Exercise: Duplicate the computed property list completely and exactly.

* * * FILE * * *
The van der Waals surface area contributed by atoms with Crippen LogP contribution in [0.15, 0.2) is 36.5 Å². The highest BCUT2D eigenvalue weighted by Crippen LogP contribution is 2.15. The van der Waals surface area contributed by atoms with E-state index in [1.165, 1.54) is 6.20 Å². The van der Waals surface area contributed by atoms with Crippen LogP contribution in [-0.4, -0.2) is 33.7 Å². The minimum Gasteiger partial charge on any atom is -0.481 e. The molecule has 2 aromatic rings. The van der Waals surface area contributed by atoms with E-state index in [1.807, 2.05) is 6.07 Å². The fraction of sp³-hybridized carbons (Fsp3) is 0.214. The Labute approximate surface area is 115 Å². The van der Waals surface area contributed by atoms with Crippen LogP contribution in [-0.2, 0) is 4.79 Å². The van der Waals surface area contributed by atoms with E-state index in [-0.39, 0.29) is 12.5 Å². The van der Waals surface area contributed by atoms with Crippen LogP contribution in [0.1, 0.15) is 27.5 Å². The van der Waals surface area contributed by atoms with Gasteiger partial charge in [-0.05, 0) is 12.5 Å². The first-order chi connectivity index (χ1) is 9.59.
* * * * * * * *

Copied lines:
The van der Waals surface area contributed by atoms with Crippen LogP contribution in [0.15, 0.2) is 36.5 Å². The highest BCUT2D eigenvalue weighted by Crippen LogP contribution is 2.15. The van der Waals surface area contributed by atoms with E-state index in [1.165, 1.54) is 6.20 Å². The van der Waals surface area contributed by atoms with Crippen LogP contribution in [-0.4, -0.2) is 33.7 Å². The minimum Gasteiger partial charge on any atom is -0.481 e. The molecule has 2 aromatic rings. The van der Waals surface area contributed by atoms with E-state index in [1.807, 2.05) is 6.07 Å². The fraction of sp³-hybridized carbons (Fsp3) is 0.214. The Labute approximate surface area is 115 Å². The van der Waals surface area contributed by atoms with Crippen LogP contribution in [-0.2, 0) is 4.79 Å². The van der Waals surface area contributed by atoms with E-state index in [-0.39, 0.29) is 12.5 Å². The van der Waals surface area contributed by atoms with Crippen LogP contribution in [0.1, 0.15) is 27.5 Å². The van der Waals surface area contributed by atoms with Gasteiger partial charge in [-0.05, 0) is 12.5 Å². The first-order chi connectivity index (χ1) is 9.59.